Remembering the First Intifada: "I Was Detained by Mitzna"

Last month Palestinians marked 30 years since the First Intifada, which erupted on December 9, 1987. In this except from “The First Intifada: Hope and the Loss of Hope,” which appeared in the Autumn, 2017 issue of the Journal of Palestine Studies, Khalid Farraj recounts his own arrest by Israeli soldiers in March 1988 during a security sweep of Jalazun refugee camp, north of Ramallah. The sweep was led by Gen. Amram Mitzna, Israeli officer in charge of the Central Command (West Bank) at the time. Farraj grew up and worked in the camp as an activist leafleting and disseminating information among the community.

Special Focus: Jerusalem

Trump’s recognition of Jerusalem as Israeli capital this past Wednesday has caused a fury of opposition around the world. As protests of his decision continue, this month’s Special Focus offers eight Journal of Palestine Studies articles that, together, shed light on the status of Jerusalem and on the likely consequences of Trump’s decision.

Journal of Palestine Studies, Autumn 2017

With this special issue, the Journal of Palestine Studies addresses the signal moments discussed in an essay by JPS Editor Rashid Khalidi, “Historical Landmarks in the Hundred Years’ War on Palestine,” as well as several other aspects of the struggle over Palestine during the century since 1917.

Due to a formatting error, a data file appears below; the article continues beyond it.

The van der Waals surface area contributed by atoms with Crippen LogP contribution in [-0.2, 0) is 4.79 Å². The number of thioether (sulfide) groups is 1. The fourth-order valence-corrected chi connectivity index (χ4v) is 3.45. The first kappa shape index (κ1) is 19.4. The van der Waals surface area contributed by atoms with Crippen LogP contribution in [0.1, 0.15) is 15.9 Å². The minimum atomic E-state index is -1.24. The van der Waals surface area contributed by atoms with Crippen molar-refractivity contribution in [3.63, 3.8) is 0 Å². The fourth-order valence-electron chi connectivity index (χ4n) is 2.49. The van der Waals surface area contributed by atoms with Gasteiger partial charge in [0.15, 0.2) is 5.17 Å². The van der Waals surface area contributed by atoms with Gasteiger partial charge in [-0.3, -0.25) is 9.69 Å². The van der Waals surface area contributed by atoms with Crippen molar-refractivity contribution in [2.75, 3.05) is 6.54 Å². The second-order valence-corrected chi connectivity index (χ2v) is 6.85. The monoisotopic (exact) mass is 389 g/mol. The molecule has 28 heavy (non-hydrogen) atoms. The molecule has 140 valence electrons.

Journal of Palestine Studies Vol. 44 No. 4

The latest Journal of Palestine Studies (# 176) features as its free article, "The Two-State Model and Israeli Constitutionalism: Impact on the Palestinian Citizens of Israel" by Mazen Masri, a lecturer in law at the City Law School, City University London. Masri argues that the two-state solution would undermine the legal standing of Palestinian citizens of Israel (PCI) as it would reinforce the definition of Israel as a Jewish state.   

Senior Fellow Mouin Rabbani: Palestinians ‘more isolated than at any point since 1948’

Under cover of the Oslo agreements, Israel has during the past two decades consolidated and intensified its control of the occupied Palestinian territories to an unprecedented degree. Simultaneously, the Palestinian people are today more isolated and fragmented than at any point since their initial dispossession and dispersal in 1948.

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